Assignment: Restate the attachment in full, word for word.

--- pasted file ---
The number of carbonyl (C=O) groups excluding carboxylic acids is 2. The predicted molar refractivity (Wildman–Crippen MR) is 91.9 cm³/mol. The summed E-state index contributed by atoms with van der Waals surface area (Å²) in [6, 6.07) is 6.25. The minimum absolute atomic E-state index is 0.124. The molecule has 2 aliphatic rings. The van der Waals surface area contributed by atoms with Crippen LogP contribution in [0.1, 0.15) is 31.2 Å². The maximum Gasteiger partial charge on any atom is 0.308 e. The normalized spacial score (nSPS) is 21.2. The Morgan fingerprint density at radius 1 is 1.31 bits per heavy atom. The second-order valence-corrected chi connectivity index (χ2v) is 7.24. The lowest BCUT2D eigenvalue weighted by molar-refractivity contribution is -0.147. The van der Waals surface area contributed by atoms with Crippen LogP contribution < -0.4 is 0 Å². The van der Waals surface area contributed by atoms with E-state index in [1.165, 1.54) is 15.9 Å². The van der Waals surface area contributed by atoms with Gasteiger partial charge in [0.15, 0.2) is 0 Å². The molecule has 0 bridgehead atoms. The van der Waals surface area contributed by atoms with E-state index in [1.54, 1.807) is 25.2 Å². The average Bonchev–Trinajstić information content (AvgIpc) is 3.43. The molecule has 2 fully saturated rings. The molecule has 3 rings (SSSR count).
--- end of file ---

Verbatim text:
The number of carbonyl (C=O) groups excluding carboxylic acids is 2. The predicted molar refractivity (Wildman–Crippen MR) is 91.9 cm³/mol. The summed E-state index contributed by atoms with van der Waals surface area (Å²) in [6, 6.07) is 6.25. The minimum absolute atomic E-state index is 0.124. The molecule has 2 aliphatic rings. The van der Waals surface area contributed by atoms with Crippen LogP contribution in [0.1, 0.15) is 31.2 Å². The maximum Gasteiger partial charge on any atom is 0.308 e. The normalized spacial score (nSPS) is 21.2. The Morgan fingerprint density at radius 1 is 1.31 bits per heavy atom. The second-order valence-corrected chi connectivity index (χ2v) is 7.24. The lowest BCUT2D eigenvalue weighted by molar-refractivity contribution is -0.147. The van der Waals surface area contributed by atoms with Crippen LogP contribution < -0.4 is 0 Å². The van der Waals surface area contributed by atoms with E-state index in [1.165, 1.54) is 15.9 Å². The van der Waals surface area contributed by atoms with Gasteiger partial charge in [0.15, 0.2) is 0 Å². The molecule has 0 bridgehead atoms. The van der Waals surface area contributed by atoms with E-state index in [1.54, 1.807) is 25.2 Å². The average Bonchev–Trinajstić information content (AvgIpc) is 3.43. The molecule has 2 fully saturated rings. The molecule has 3 rings (SSSR count).